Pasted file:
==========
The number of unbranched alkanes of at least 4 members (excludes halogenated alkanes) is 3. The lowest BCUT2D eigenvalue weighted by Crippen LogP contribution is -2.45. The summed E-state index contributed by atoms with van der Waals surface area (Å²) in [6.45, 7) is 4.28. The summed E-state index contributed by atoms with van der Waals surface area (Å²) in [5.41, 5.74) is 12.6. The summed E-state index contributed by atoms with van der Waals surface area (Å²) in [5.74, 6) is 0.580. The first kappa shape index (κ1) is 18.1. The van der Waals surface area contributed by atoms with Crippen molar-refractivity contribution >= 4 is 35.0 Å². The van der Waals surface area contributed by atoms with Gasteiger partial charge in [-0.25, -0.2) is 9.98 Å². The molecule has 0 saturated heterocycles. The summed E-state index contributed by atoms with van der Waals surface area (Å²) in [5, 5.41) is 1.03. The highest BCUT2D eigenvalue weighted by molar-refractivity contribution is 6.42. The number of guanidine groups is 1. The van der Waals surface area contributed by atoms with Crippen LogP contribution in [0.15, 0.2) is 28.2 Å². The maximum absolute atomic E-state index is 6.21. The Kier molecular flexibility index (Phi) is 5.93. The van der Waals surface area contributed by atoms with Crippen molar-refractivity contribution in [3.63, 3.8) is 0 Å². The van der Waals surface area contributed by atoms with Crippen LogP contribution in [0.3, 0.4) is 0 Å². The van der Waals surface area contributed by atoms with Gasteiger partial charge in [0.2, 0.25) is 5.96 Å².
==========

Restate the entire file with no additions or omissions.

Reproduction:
The number of unbranched alkanes of at least 4 members (excludes halogenated alkanes) is 3. The lowest BCUT2D eigenvalue weighted by Crippen LogP contribution is -2.45. The summed E-state index contributed by atoms with van der Waals surface area (Å²) in [6.45, 7) is 4.28. The summed E-state index contributed by atoms with van der Waals surface area (Å²) in [5.41, 5.74) is 12.6. The summed E-state index contributed by atoms with van der Waals surface area (Å²) in [5.74, 6) is 0.580. The first kappa shape index (κ1) is 18.1. The van der Waals surface area contributed by atoms with Crippen molar-refractivity contribution >= 4 is 35.0 Å². The van der Waals surface area contributed by atoms with Gasteiger partial charge in [-0.25, -0.2) is 9.98 Å². The molecule has 0 saturated heterocycles. The summed E-state index contributed by atoms with van der Waals surface area (Å²) in [5, 5.41) is 1.03. The highest BCUT2D eigenvalue weighted by molar-refractivity contribution is 6.42. The number of guanidine groups is 1. The van der Waals surface area contributed by atoms with Crippen LogP contribution in [0.15, 0.2) is 28.2 Å². The maximum absolute atomic E-state index is 6.21. The Kier molecular flexibility index (Phi) is 5.93. The van der Waals surface area contributed by atoms with Crippen molar-refractivity contribution in [3.63, 3.8) is 0 Å². The van der Waals surface area contributed by atoms with Crippen LogP contribution in [0.3, 0.4) is 0 Å². The van der Waals surface area contributed by atoms with Gasteiger partial charge in [0.2, 0.25) is 5.96 Å².